There are many good, relatable examples in the book. For example, in trend nine, “Direct communication and the commerce between consumers and consumers,” which describes how consumers will inform each other about their experiences with a particular product, and build a group that can cause organizations to provide more of what consumers want and need. Consumers are also now able to directly sell to one another. His main example, eBay is a company that has allowed consumers to have the power to become producers, by selling directly to one another. His describes two men, one who is able to sell computers that he built himself and the other who sells train parts to consumers across the United States. eBay has taken advantage of the new marketing and allowed consumers to sell products to other customers without the risk and expense of having to set up a brick and mortar business.
In trend ten, “The shifts in scarcity and abundance,” describes that you need to shift focus when common items become scarce. Godin believes that companies need to leverage the new scarcity, such as spare time, attention, and trust. Godin uses Wegman’s as an example for spare time, stating that they are increasing shelf space for prepared foods, for those families that do not have spare time to produce a home-cooked meal on a daily basis throughout the week. Companies need to know and adjust to the changing needs of their consumers.
I believe trend two is one of the most important trends that marketers should really focus their attention on, “Amplification of the voice of the consumer and interdependent authorities.” Godin shows the power of the blog, saying that blogs turn readers and viewers into writers. The goal for companies is to give consumers what they want, and provide them with something to discuss. Godin states, “Every business has its 1 percent. Every business has a group of customers so motivated, so satisfied, and so connected that they want to tell the rest of the world about you and what you do.” This shows the power of the consumer to be able to spread their ideas, and with companies like Digg.com, which amplifies the popular blogs on a main website, blogs are becoming more widely used since they are such a powerful way to spread the word on how customers really enjoyed (or maybe not enjoyed!) an experience.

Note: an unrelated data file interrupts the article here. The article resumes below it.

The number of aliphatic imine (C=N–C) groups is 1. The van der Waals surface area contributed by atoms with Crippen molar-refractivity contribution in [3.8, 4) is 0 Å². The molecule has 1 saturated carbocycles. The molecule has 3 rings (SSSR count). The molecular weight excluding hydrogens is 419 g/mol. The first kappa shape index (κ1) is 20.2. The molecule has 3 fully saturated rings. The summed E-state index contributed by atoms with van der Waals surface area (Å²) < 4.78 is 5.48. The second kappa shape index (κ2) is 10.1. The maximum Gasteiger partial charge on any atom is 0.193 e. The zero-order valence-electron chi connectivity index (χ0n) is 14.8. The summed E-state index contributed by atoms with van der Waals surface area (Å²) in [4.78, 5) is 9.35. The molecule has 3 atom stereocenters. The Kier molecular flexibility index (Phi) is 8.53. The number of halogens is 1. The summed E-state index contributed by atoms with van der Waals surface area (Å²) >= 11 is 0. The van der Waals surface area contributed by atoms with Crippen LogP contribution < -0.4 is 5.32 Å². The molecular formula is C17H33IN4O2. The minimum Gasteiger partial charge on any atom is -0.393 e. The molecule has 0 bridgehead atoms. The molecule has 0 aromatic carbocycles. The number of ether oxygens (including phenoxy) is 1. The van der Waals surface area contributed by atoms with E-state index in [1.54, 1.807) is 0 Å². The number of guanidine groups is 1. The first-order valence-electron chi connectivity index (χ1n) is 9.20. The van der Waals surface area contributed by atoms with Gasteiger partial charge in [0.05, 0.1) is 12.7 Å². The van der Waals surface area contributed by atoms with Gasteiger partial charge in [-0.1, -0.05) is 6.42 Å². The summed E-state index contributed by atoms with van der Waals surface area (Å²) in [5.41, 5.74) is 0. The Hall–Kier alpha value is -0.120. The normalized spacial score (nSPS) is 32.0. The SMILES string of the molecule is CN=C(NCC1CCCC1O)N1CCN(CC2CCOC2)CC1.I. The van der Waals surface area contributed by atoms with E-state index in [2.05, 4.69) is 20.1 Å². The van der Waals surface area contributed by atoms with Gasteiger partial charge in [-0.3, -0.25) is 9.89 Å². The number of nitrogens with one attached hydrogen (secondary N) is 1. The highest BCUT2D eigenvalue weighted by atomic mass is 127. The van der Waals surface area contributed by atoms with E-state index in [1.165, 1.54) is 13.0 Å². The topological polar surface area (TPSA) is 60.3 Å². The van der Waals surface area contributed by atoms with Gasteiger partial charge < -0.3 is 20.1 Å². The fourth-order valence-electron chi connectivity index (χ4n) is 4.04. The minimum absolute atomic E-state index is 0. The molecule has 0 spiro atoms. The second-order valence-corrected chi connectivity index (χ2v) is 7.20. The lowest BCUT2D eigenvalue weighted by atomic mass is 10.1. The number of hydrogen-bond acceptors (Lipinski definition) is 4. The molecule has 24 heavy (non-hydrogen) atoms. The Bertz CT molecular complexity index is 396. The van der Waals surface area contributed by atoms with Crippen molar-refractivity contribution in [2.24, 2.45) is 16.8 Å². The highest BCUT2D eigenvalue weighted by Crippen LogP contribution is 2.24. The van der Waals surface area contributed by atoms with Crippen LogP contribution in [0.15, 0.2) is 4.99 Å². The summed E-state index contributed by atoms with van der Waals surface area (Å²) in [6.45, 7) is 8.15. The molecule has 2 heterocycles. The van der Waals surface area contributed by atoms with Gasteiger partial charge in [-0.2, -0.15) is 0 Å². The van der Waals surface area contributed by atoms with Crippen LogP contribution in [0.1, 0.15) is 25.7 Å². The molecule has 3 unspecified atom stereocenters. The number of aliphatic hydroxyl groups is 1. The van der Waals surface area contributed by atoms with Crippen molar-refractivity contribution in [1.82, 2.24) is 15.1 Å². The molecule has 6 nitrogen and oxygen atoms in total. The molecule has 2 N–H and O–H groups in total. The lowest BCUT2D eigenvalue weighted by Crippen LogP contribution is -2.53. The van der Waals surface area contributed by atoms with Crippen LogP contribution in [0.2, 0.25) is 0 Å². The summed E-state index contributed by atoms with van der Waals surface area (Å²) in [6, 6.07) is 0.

All of Godin’s trends add up to a marketing strategy that cannot be ignored by CMOs, and he does a really nice job of relating them to well-known companies that have done exceptionally well. To finalize his points, Godin evaluates Disney’s Old Marketing techniques and questions them with his New Marketing trends, driving home the need for forward thinking marketing. He made some compelling points when relating Disney’s marketing strategies with each trend in the previous chapters.
Meatball Sundae is an easy read, and provided numerous examples, which help to paint a picture of why companies need to adopt these practices. Each trend flowed nicely from one to another, and the ending stories truly wrapped everything together. Times are changing, so is the way products are presented to consumers. This means that the way companies look at consumers’ needs has to change as well. The book was very enjoyable and I highly recommend it. Godin uses great examples of companies that many consumers, like myself use. I also believe it is important for a consumer to understand their own power, and what marketers are doing to achieve their attention.
That said, a minor bug in the Kindle version (as of April 18 2017). The entirety of the "14 trends" section is repeated just before the Case Studies section. Just an odd glitch, but a bit distracting.
The examples Seth gives points you in the right direction, but at the end of the day the ideas you will need to come up with will be your own and not his.
You will still have to find your own way to cut through the social media jungle out there.
I can't really complement the chef on this concoction as it does take a bit of chewing over and a little bit to digest.
I just wonder what sort of meat was in Seth's meatballs, as I'd hate to think he was flogging a dead horse here ;-)